The ride from Portland to Boston offers glimpses of many good towns and settlements, but a rail car does not afford opportunities for inspection, much less for description. From Boston to New York, via Springfield, the route should be all that a traveller could desire, but was materially marred to us by a patent ventilating car, out of order. The truly uncivil conductor declared he knew nothing about it, and seemed to have no duty to perform but to demand uncivilly his "tickets." Every person within the dismal car was rapidly covered with cinders and dust, from which there was no attempt even to deliver us, though a clean and comfortable car was attached behind, and nearly empty. The only cry was for our tickets, with a careless, nonchalant air, from Conductor Baker, who would be pleased if his conduct was represented. This was respectfully done to the President, Pond, who gave the document to Baker, to answer! and future travellers may now know what to expect in the Springfield cars, and avoid them if they choose. This was the first and last incivility and indignity in a journey of thousands of miles. We record the general attention of the railroad people with*pleasure and the contrary with regret, and without any hope of reforming this monstrous abuse.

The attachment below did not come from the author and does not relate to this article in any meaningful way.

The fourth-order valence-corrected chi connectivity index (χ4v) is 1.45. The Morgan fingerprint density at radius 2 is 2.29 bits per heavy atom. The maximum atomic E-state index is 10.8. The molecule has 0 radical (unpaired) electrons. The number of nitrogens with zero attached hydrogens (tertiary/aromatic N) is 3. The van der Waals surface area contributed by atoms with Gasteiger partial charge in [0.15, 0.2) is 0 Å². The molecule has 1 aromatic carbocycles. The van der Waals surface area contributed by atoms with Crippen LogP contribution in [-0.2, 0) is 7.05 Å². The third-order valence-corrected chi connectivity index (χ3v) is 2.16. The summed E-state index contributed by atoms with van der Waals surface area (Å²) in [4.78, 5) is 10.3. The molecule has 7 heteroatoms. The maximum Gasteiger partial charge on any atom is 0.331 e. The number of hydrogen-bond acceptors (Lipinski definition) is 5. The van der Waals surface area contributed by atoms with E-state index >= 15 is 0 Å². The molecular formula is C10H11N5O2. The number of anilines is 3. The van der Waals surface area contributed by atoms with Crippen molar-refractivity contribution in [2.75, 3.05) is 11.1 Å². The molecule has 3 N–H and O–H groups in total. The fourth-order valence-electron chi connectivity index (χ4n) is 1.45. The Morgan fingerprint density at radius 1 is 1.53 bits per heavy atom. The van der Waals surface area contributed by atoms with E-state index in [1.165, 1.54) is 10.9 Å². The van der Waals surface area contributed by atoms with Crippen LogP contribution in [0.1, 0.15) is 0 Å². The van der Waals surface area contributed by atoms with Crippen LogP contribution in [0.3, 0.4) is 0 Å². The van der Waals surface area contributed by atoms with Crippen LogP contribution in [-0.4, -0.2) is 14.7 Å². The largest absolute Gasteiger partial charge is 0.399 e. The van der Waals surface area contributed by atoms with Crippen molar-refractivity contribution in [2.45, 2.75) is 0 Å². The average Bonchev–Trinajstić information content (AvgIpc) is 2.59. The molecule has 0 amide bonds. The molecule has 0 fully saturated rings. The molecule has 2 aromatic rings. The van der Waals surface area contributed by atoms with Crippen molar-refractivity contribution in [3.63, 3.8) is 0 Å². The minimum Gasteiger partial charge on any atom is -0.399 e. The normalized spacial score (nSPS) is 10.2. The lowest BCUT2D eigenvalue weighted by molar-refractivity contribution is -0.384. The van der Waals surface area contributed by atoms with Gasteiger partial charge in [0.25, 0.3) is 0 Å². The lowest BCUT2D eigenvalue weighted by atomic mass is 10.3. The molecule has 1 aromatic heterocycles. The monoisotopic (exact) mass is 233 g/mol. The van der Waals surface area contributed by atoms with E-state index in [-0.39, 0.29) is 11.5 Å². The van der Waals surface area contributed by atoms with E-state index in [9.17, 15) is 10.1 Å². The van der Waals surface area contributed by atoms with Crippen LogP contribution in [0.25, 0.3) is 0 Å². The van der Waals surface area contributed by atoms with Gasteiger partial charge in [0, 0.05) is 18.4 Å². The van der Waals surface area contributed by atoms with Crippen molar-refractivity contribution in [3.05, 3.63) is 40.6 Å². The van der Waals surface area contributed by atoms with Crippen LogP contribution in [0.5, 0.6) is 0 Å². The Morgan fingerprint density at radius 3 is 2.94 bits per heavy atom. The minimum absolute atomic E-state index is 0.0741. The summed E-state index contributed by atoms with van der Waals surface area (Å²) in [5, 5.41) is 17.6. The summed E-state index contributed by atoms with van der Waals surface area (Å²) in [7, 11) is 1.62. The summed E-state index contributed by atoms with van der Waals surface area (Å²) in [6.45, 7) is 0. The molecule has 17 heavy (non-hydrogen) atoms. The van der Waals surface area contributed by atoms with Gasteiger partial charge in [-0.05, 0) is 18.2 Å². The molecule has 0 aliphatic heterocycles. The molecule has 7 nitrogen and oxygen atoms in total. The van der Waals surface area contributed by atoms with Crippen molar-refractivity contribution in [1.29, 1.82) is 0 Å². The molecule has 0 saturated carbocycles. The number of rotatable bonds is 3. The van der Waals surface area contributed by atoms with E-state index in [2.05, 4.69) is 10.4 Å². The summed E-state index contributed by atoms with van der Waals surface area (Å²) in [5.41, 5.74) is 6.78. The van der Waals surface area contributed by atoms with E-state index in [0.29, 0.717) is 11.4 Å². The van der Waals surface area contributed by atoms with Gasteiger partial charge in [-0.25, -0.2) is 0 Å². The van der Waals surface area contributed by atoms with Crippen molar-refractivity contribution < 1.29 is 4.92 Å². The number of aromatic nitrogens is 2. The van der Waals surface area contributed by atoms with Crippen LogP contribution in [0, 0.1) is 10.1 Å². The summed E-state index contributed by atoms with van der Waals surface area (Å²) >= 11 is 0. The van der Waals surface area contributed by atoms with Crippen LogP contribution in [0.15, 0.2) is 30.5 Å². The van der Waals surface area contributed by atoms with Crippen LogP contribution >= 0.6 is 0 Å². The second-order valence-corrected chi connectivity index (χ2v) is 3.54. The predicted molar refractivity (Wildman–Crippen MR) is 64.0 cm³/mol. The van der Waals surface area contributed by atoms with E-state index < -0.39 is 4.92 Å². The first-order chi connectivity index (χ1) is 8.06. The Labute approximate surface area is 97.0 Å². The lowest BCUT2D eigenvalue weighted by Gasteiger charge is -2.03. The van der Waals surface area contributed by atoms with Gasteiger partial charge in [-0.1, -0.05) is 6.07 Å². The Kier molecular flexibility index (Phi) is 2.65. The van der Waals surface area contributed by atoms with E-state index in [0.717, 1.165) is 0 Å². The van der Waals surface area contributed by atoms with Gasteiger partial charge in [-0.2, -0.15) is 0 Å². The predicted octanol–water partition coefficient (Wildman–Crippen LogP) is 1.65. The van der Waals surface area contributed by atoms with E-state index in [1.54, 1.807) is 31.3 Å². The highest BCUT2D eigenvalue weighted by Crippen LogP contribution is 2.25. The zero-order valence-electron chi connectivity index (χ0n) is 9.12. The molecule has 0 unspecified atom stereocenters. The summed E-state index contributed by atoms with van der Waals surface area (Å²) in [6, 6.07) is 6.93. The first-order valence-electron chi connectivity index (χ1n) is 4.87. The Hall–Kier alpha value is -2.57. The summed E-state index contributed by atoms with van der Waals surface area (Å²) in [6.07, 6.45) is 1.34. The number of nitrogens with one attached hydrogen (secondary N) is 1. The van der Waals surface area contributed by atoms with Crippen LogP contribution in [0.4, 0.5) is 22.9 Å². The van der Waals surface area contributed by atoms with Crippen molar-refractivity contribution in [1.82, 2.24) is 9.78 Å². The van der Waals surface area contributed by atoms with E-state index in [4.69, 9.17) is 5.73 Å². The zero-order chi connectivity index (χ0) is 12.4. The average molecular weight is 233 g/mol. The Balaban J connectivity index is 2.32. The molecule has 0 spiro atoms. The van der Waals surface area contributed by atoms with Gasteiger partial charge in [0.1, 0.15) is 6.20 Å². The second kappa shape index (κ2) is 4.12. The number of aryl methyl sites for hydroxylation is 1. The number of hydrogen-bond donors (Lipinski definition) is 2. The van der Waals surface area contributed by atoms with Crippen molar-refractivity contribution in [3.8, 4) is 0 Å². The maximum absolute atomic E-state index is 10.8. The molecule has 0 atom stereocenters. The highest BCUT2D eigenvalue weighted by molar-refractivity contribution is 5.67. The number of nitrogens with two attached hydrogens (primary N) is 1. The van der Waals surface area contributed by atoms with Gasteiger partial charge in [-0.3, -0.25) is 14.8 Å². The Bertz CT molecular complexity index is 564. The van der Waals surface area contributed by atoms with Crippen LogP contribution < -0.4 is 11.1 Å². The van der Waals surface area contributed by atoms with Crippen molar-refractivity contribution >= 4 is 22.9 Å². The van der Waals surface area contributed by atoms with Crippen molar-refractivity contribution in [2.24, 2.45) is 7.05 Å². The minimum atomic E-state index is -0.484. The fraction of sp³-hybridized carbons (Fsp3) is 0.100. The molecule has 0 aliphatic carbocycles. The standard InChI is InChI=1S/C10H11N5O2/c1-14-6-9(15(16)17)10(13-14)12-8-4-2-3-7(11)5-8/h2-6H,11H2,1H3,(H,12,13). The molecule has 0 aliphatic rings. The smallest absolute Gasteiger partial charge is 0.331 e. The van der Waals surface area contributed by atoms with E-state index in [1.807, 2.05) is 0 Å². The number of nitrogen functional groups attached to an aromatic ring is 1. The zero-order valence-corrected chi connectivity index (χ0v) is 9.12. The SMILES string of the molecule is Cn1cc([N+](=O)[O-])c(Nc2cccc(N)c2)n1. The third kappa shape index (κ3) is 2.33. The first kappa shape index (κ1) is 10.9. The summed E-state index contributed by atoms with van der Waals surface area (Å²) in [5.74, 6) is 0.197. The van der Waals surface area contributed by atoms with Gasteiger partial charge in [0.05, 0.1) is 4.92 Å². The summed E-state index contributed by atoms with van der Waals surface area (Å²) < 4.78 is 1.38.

The President resigning to his servant all answers to complaints, apparently can not wish to make a change for the better, for the advantage of his customers.